[Both parts of the following interview took place in the Green Room (now the Press Room) of the San Francisco Opera’s War Memorial Opera House, where John Relyea was performing the role of Mephistopheles in Gounod’s “Faust”.]
Wm: You were born into a operatic family in Toronto with classically trained singing parents. Your father, Gary Relyea, was a noted Canadian bass-baritone, taught by the great Canadian baritone Louis Quilico. Obviously, you knew about opera at an early age. What was the first opera to make an impression on you?
JR: Although I had heard my father practice around the house, the first time I saw any opera, I was six years old. We had a summer home in Ottawa, and my father was performing in a summer festival there. I saw him as Marcello in Puccini’s “La Boheme”, which is so charming and so tragic, and in a production of Britten’s “Midsummer Night’s Dream” directed by John Copley, and starring Allan Monk. It was overwhelming. Copley is not only a great director but a family friend. I remember how hard I laughed at the Britten opera.
There was also a production of Tchaikovsky’s “Queen of Spades” in which my father played the part of Yeletsky, who defeats Gherman in the card game at opera’s end. That was a terrifying experience, but seeing my father onstage made a huge impression on me. I can imagine what effect that seeing me onstage has on my own young boys.
[Below: Opera Star John Relyea, winner of the 2003 Richard Tucker Award and 2009 Beverly Sills Award; edited image, based on a Dario Acosta photograph, courtesy of the San Francisco Opera.]
Wm: Since you have children of your own, some will wonder whether there will be a Relyea operatic dynasty. Do you envision the possibility of another generation of Relyea opera singers?
JR: I don’t want to force anything to happen. The passion for music has to find its place in each individual person. But both of my sons show interest in and talent for music. My older son plays the cello. It is my younger son who is showing an interest in singing, and piano also. It could happen. He’s been learning about singing and I have been coaching him, since I was a boy soprano and sang the role of Amahl in Menotti’s “Amahl and the Night Visitors” and the Ghost of the Son in Britten’s “Curlew River”. He has a wonderful sense of pitch. I am interested in where this might lead.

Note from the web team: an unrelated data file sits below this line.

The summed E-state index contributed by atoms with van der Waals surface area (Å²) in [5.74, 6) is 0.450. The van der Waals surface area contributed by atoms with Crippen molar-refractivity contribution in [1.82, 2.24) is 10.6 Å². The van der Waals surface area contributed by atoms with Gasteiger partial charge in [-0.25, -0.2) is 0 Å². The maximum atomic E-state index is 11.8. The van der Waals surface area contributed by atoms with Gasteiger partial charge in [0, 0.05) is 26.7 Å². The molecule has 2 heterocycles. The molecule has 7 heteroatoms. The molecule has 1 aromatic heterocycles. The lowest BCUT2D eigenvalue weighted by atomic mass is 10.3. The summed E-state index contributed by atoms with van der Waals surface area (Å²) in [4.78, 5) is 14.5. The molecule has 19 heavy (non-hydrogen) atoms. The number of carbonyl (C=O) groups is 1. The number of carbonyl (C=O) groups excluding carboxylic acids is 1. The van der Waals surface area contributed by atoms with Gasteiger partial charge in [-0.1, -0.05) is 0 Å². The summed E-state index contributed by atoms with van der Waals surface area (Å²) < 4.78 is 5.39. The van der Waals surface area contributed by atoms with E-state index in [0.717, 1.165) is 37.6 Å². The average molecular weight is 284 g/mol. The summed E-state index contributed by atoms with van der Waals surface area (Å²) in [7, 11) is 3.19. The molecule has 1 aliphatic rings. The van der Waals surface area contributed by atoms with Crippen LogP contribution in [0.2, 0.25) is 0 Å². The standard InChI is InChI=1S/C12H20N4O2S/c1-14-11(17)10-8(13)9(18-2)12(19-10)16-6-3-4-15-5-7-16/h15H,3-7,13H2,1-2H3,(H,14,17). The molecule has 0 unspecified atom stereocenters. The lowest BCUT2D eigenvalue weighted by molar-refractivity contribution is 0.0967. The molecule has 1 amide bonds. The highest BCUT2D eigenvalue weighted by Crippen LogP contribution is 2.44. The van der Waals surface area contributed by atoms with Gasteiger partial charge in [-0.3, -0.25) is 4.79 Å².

He has an audition for the shepherd boy in Puccini’s “Tosca”. He has told me that for operas with roles for both a bass-baritone and a boy soprano, we could travel together.
Wm: Will you both have the same agent?
JR: I suspect that we would offer my agent the right of first refusal.
Wm: In your high school years, you played in a rock band. Was there a time when you might seriously have considered a career in pop music?
JR: I was a lead guitarist in a loud rock band. We played funk and heavy metal. At one time rock was my passion. I could imagine myself going to Los Angeles and joining a rock band. I’m a pretty good guitarist. In fact, I played classical guitar for three or four years.
Wm: in retrospect, do you feel you were truly destined for opera?
JR: What affected me the most was coming to understand how powerful it is to be the musical instrument yourself rather than you producing music through some other thing. It almost starts to change you psychologically.